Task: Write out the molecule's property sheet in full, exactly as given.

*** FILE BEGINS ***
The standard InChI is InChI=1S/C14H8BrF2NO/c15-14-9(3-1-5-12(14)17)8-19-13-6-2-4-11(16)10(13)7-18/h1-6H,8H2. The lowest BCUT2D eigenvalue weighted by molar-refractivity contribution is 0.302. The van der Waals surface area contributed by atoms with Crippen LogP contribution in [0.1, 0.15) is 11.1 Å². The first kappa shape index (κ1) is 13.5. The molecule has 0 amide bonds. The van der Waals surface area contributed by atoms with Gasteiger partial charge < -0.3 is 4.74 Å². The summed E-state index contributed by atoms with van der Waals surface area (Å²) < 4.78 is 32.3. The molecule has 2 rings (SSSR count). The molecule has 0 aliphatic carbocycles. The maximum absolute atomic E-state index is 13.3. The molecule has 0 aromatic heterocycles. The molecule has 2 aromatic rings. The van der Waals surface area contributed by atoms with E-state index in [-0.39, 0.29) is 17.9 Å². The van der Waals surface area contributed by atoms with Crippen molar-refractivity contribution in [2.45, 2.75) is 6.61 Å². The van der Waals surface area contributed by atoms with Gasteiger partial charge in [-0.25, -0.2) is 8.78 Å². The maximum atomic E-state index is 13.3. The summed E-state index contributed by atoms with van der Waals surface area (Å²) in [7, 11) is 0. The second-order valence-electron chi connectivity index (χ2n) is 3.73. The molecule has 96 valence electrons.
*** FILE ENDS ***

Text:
The standard InChI is InChI=1S/C14H8BrF2NO/c15-14-9(3-1-5-12(14)17)8-19-13-6-2-4-11(16)10(13)7-18/h1-6H,8H2. The lowest BCUT2D eigenvalue weighted by molar-refractivity contribution is 0.302. The van der Waals surface area contributed by atoms with Crippen LogP contribution in [0.1, 0.15) is 11.1 Å². The first kappa shape index (κ1) is 13.5. The molecule has 0 amide bonds. The van der Waals surface area contributed by atoms with Gasteiger partial charge < -0.3 is 4.74 Å². The summed E-state index contributed by atoms with van der Waals surface area (Å²) < 4.78 is 32.3. The molecule has 2 rings (SSSR count). The molecule has 0 aliphatic carbocycles. The maximum absolute atomic E-state index is 13.3. The molecule has 0 aromatic heterocycles. The molecule has 2 aromatic rings. The van der Waals surface area contributed by atoms with E-state index in [-0.39, 0.29) is 17.9 Å². The van der Waals surface area contributed by atoms with Crippen molar-refractivity contribution in [2.45, 2.75) is 6.61 Å². The van der Waals surface area contributed by atoms with Gasteiger partial charge in [-0.25, -0.2) is 8.78 Å². The maximum atomic E-state index is 13.3. The summed E-state index contributed by atoms with van der Waals surface area (Å²) in [7, 11) is 0. The second-order valence-electron chi connectivity index (χ2n) is 3.73. The molecule has 96 valence electrons.